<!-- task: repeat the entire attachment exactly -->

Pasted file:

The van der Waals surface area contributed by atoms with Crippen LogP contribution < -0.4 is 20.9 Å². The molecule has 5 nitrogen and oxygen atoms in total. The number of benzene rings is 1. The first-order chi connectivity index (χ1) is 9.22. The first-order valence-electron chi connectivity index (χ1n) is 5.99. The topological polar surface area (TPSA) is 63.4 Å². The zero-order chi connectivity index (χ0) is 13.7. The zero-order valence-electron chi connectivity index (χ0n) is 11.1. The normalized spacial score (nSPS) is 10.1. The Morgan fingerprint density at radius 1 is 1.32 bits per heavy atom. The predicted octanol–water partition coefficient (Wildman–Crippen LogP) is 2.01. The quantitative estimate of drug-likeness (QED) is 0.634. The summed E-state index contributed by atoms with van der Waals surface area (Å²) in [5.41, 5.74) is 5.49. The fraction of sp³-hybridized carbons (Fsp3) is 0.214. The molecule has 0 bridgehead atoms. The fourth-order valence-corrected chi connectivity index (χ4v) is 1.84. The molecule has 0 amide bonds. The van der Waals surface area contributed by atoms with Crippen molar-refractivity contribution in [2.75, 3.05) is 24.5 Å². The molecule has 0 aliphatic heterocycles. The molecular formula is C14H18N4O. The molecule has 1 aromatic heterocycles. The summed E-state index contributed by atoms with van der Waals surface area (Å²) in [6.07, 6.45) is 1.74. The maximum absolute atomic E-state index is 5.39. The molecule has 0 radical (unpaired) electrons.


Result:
The van der Waals surface area contributed by atoms with Crippen LogP contribution < -0.4 is 20.9 Å². The molecule has 5 nitrogen and oxygen atoms in total. The number of benzene rings is 1. The first-order chi connectivity index (χ1) is 9.22. The first-order valence-electron chi connectivity index (χ1n) is 5.99. The topological polar surface area (TPSA) is 63.4 Å². The zero-order chi connectivity index (χ0) is 13.7. The zero-order valence-electron chi connectivity index (χ0n) is 11.1. The normalized spacial score (nSPS) is 10.1. The Morgan fingerprint density at radius 1 is 1.32 bits per heavy atom. The predicted octanol–water partition coefficient (Wildman–Crippen LogP) is 2.01. The quantitative estimate of drug-likeness (QED) is 0.634. The summed E-state index contributed by atoms with van der Waals surface area (Å²) in [5.41, 5.74) is 5.49. The fraction of sp³-hybridized carbons (Fsp3) is 0.214. The molecule has 0 bridgehead atoms. The fourth-order valence-corrected chi connectivity index (χ4v) is 1.84. The molecule has 0 amide bonds. The van der Waals surface area contributed by atoms with Crippen molar-refractivity contribution in [2.75, 3.05) is 24.5 Å². The molecule has 0 aliphatic heterocycles. The molecular formula is C14H18N4O. The molecule has 1 aromatic heterocycles. The summed E-state index contributed by atoms with van der Waals surface area (Å²) in [6.07, 6.45) is 1.74. The maximum absolute atomic E-state index is 5.39. The molecule has 0 radical (unpaired) electrons.